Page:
False statements by Guadagno in 2008 enabled her chief officer, Michael W. Donovan Jr., to collect nearly $85,000 a year in state retirement pay in addition to his $87,500 annual salary. The story was first reported by New Jersey Watchdog in 2010.
Under state statute, “Any person who shall knowingly make any false statement or shall falsify or permit to be falsified any record or records of this retirement system … shall be guilty of a misdemeanor.”
Attorney General Jeffrey Chiesa, a Christie appointee, is in charge of the probe of fellow cabinet member Guadagno.
Christie has not publicly addressed the scandal – including the question of whether he should have appointed an independent prosecutor to handle the case. Representatives for Chiesa have not responded to queries about the investigation, which began 19 months ago. Spokespeople for Guadagno have declined comment.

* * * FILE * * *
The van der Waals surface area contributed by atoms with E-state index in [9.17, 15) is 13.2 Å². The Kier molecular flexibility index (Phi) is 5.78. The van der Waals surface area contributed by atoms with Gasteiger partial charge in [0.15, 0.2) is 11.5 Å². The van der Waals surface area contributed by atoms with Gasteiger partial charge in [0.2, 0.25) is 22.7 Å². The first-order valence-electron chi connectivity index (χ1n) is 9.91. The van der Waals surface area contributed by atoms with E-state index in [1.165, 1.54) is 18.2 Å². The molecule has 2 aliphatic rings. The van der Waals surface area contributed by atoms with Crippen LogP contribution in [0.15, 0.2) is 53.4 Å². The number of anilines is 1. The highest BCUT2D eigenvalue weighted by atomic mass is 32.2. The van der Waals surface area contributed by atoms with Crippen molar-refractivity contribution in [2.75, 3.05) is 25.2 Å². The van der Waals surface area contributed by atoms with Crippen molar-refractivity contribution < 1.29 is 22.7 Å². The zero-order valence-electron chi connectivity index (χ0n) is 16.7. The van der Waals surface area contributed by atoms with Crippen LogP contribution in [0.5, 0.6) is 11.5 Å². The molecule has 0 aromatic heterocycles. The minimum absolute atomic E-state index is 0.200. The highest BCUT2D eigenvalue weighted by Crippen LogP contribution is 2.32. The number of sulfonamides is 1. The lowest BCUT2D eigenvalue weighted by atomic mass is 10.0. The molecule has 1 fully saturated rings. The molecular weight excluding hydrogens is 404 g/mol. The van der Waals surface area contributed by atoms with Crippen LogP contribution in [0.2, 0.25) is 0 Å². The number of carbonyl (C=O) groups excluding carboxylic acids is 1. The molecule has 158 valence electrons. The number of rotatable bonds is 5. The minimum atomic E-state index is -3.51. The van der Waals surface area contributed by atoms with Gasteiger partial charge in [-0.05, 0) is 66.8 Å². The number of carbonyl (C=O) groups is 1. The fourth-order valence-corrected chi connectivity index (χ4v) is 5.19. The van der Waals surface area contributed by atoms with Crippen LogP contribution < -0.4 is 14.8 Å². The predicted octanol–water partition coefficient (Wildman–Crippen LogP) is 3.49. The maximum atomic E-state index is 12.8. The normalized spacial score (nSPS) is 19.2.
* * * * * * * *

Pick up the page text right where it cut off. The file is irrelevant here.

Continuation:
Ironically, one of Christie’s self-proclaimed accomplishments during his first term has been pension reform.
A state appellate judge denied a motion last month by the Attorney General seeking to stop the Government Records Council, another state agency, from reviewing Treasury files requested by the investigative news site.
As a result, Treasury officials must comply with a GRC order to turn over 26 documents for inspection. After review, the Council will determine which documents, if any, should be released to New Jersey Watchdog under the Open Public Records Act.